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Saturday Night Card Game (What you see is not always what you get)

Saturday Night Card Game (What you see is not always what you get)

Oberlin College cancelled classes based on a report that an individual was seen wearing a KKK-hood.

It turned out that the mystery figure likely was a woman in a blanket.

As we wait for further details
 as to who was behind hate-graffiti in the weeks prior to the dramatic school closure, and what their motivations were, I wanted to share some observations from a scientific perspective.

Discovery News writer Benjamin Radford explores the psychological reasons the student at Oberlin who made the sighting may have jumped to the conclusion that the drapped figure was dressed in Klan regalia instead of considering alternative explanations (like a toga from an “Animal House” celebration):

One powerful influence on our perceptions is our expectations. A well-known example of this can be seen in the image …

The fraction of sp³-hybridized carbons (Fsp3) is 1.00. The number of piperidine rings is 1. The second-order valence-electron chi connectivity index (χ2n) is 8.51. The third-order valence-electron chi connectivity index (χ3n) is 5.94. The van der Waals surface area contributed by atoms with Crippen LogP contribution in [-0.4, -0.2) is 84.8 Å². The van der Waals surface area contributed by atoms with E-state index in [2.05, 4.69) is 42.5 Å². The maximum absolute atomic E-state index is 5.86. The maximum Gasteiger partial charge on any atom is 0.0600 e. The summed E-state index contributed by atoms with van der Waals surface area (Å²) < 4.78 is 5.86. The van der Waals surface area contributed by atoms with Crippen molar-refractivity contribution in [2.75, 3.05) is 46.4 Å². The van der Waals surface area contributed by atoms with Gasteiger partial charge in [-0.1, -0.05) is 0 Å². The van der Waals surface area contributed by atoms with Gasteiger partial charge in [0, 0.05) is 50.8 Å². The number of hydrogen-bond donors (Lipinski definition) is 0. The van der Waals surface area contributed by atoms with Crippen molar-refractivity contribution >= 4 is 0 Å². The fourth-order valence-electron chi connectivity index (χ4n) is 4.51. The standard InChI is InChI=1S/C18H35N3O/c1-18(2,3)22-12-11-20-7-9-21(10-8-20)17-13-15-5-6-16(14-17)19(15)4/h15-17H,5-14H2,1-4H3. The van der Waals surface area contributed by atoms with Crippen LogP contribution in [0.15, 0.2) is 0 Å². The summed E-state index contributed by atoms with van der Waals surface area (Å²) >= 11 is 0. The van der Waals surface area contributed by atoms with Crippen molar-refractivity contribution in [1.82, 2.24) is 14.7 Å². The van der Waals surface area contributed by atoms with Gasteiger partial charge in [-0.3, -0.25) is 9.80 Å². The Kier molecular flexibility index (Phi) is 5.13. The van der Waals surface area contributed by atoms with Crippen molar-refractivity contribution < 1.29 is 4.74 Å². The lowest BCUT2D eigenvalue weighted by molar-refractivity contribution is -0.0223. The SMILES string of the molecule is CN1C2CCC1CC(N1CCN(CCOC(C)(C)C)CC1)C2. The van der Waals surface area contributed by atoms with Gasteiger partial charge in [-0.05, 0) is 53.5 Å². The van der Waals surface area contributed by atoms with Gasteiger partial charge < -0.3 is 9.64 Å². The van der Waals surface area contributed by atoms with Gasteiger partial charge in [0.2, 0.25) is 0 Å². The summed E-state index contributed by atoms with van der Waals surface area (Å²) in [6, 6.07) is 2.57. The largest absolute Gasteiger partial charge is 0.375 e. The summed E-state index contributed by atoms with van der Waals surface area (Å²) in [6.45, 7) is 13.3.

The same ambiguous symbol can be interpreted in very different ways, depending on the context. Read vertically, the symbol in the middle of the picture can be easily read as the capital letter B, while read horizontally the symbol can be easily read as the number 13. Neither answer is wrong; both interpretations are correct within their context. But the context makes all the difference.

How does this apply to the Klansman seen at Oberlin College? There were at several contextual factors that led the eyewitness to associate the figure with the Klan. Most importantly, the campus had recently experienced a string of events characterized as hate crimes, with flyers and graffiti targeting African-Americans, gays, and Jews appearing on campus.

The events were widely reported and triggered much discussion on campus about the presence of hate groups.

Radford’s review provides further explanations for the confusion:

..the location played a role in the misidentification: The white-clad figure was not seen outside a local pizza place or library, but instead outside the Afrikan Heritage House, the building on campus most closely associated with African-Americans. It’s unlikely that if the same woman had been seen outside a campus synagogue she would have been interpreted as a member of the Klan.